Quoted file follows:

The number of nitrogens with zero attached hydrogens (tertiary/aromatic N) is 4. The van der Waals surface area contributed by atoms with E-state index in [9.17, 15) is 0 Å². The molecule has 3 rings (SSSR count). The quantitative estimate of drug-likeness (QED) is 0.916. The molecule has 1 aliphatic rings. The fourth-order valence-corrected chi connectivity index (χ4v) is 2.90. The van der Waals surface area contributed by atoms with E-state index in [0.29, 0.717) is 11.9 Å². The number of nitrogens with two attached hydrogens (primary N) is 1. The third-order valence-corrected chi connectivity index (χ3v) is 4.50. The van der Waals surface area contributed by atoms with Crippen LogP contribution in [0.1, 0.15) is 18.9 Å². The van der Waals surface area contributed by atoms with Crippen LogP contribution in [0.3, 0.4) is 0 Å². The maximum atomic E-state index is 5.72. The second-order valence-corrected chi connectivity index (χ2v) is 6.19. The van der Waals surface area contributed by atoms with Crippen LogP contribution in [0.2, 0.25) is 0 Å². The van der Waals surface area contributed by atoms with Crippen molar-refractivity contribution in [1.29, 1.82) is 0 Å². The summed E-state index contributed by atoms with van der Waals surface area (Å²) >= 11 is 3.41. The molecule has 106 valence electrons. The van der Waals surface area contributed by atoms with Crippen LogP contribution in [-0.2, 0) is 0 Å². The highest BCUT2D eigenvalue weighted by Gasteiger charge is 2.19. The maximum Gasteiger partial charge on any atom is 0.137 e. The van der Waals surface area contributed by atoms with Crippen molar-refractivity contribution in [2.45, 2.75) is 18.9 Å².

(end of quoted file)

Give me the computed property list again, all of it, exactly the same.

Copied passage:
The number of nitrogens with zero attached hydrogens (tertiary/aromatic N) is 4. The van der Waals surface area contributed by atoms with E-state index in [9.17, 15) is 0 Å². The molecule has 3 rings (SSSR count). The quantitative estimate of drug-likeness (QED) is 0.916. The molecule has 1 aliphatic rings. The fourth-order valence-corrected chi connectivity index (χ4v) is 2.90. The van der Waals surface area contributed by atoms with E-state index in [0.29, 0.717) is 11.9 Å². The number of nitrogens with two attached hydrogens (primary N) is 1. The third-order valence-corrected chi connectivity index (χ3v) is 4.50. The van der Waals surface area contributed by atoms with Crippen LogP contribution in [0.1, 0.15) is 18.9 Å². The van der Waals surface area contributed by atoms with Crippen LogP contribution in [0.3, 0.4) is 0 Å². The maximum atomic E-state index is 5.72. The second-order valence-corrected chi connectivity index (χ2v) is 6.19. The van der Waals surface area contributed by atoms with Crippen LogP contribution in [0.2, 0.25) is 0 Å². The van der Waals surface area contributed by atoms with Crippen molar-refractivity contribution in [1.29, 1.82) is 0 Å². The summed E-state index contributed by atoms with van der Waals surface area (Å²) >= 11 is 3.41. The molecule has 106 valence electrons. The van der Waals surface area contributed by atoms with Crippen LogP contribution in [-0.2, 0) is 0 Å². The highest BCUT2D eigenvalue weighted by Gasteiger charge is 2.19. The maximum Gasteiger partial charge on any atom is 0.137 e. The van der Waals surface area contributed by atoms with Crippen molar-refractivity contribution in [2.45, 2.75) is 18.9 Å².